South Korea

   

Social Policies

#18
Key Findings
Producing strong education and health systems, South Korea’s social policies fall into the upper-middle ranks (rank 18) in international comparison. Its score on this measure has improved by 0.2 points since 2014.

Education outcomes are good, and tertiary enrollment rates are high. The new administration has promised to address inequality issues by turning expensive “elite” schools into free regular schools. While the universally available health care system is of high quality, overall spending on health is comparatively low. Government-funded coverage is being expanded.

Inequality is rising, and relative poverty remains a serious problem. Transfer payments do little to prevent poverty. Women face considerable disincentives to joining the work force, and policies aimed at helping women combine work and parenting have had little overall effect.

However, old-age poverty is a major problem. The government is raising the basic pension for low-income seniors, and a more general pension reform is on the agenda. Though immigration rates are rising, the country’s cultural, educational and social policies still fail to address the role of migrants in Korea systematically.

Education

#4

To what extent does education policy deliver high-quality, equitable and efficient education and training?

10
 9

Education policy fully achieves the criteria.
 8
 7
 6


Education policy largely achieves the criteria.
 5
 4
 3


Education policy partially achieves the criteria.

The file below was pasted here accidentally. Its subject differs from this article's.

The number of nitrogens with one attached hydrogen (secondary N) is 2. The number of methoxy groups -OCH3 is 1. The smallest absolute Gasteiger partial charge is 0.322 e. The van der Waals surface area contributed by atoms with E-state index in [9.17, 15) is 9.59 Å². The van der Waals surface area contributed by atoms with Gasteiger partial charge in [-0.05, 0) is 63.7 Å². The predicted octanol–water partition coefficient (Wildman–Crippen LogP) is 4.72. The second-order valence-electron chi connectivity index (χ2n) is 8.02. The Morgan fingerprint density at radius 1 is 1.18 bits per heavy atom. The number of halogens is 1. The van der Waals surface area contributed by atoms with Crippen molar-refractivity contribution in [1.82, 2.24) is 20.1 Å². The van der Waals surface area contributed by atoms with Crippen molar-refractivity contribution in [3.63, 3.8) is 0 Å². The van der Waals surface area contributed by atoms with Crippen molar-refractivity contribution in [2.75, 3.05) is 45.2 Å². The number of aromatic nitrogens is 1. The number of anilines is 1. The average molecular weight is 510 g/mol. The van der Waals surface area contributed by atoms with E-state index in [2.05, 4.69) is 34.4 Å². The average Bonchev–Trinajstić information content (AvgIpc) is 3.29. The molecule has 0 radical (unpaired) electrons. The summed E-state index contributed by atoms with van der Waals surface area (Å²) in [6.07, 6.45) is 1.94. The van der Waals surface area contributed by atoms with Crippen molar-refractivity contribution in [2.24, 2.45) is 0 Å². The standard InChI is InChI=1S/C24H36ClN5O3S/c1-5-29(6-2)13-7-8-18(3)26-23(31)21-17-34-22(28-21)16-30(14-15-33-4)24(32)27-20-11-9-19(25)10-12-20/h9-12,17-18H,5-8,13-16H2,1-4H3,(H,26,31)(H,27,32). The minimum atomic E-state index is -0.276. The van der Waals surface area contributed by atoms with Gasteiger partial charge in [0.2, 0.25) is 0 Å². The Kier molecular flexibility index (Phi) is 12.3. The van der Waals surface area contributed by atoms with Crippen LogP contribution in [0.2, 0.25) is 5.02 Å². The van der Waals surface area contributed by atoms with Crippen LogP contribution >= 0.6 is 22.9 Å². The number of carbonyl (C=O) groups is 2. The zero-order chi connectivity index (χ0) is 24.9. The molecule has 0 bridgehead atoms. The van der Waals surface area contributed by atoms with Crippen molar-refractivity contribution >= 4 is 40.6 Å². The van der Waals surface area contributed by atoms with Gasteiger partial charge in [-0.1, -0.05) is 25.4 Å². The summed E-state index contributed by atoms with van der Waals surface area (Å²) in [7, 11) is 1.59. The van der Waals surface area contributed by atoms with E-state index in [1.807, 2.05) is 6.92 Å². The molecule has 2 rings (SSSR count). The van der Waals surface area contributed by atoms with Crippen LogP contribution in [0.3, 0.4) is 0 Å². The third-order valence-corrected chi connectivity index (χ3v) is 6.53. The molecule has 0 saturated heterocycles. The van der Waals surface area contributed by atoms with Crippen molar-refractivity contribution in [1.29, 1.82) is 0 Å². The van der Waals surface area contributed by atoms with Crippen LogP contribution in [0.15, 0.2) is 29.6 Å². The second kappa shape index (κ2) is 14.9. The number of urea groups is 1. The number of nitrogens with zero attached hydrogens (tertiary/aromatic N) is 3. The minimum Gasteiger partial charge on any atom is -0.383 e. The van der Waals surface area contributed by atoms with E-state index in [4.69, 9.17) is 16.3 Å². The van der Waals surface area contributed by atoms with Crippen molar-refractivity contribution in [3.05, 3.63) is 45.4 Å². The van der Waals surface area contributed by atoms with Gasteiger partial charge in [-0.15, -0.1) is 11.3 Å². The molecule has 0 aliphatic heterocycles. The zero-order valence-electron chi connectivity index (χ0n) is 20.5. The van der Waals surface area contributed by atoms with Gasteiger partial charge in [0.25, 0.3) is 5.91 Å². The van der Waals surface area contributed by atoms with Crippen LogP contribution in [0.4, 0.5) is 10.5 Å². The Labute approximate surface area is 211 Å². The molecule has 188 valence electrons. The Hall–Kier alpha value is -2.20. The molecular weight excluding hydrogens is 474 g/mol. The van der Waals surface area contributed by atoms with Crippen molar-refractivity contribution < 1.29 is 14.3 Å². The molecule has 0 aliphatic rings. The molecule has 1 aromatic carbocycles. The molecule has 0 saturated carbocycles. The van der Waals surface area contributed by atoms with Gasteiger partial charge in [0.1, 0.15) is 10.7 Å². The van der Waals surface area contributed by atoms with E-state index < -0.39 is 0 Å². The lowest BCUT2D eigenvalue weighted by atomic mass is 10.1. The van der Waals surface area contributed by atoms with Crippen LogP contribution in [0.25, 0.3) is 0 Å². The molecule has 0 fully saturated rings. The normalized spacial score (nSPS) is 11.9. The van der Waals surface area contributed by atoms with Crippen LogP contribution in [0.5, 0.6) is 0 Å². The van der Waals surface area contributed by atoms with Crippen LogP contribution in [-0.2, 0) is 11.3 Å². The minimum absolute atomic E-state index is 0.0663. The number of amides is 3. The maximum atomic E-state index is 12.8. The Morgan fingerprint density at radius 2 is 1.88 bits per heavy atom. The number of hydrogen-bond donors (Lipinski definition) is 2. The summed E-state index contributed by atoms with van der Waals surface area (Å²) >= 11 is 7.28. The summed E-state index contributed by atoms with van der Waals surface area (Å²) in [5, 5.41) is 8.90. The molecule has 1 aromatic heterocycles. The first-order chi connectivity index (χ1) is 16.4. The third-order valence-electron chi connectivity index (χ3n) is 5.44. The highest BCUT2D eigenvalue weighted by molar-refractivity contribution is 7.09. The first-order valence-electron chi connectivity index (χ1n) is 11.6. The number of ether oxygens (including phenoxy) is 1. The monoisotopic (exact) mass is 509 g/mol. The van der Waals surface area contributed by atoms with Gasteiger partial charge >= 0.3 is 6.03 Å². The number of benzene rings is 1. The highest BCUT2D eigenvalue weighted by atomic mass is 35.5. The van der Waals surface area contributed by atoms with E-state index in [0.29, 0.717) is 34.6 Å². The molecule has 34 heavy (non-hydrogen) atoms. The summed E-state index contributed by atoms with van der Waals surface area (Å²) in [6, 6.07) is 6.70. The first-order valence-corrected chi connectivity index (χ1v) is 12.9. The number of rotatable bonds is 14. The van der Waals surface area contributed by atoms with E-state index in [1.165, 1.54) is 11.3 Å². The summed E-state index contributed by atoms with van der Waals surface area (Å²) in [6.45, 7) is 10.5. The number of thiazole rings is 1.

2
 1

Education policy does not achieve the criteria at all.
Education Policy
8
Education policy is a key priority for the South Korean government. On the positive side, Program for International Student Assessment (PISA) test results are good, and tertiary enrollment rates are high. South Korea’s rankings in the 2015 PISA international student-assessment tests slipped slightly as compared to three years previously, though it still remains among the top eight OECD-member countries. In 2014, 6.3% of GDP was spent on education institutions, compared to an OECD average of 5.2%. Of this total expenditure, 1.7% of GDP represents private expenditure, which is more than twice the OECD average. This is largely because many Koreans spend a large share of their income on private tutoring academies (hagwons), a practice that puts low-income households at a disadvantage. To address this disparity, the Moon government promised to turn expensive “elite schools” into regular schools that offer free education. The Moon administration also announced that it will pass a law banning discrimination based on academic background.

University entrance exams are a particularly controversial issue. While they have played an important role in allowing relatively equitable access to top universities, they are seen as a major cause of a lack of creativity as well as weak analytical and discussion skills. Many attempts at education reform have been made, but cramming and rote learning are still favored over analytic skills, discussion and creativity.

Citations:
OECD, Education at Glance at a Glance 2017
Korea Times. Moon’s education pledges under scrutiny. May 10 2017. http://www.koreatimes.co.kr/www/nation/2017/05/181_229082.html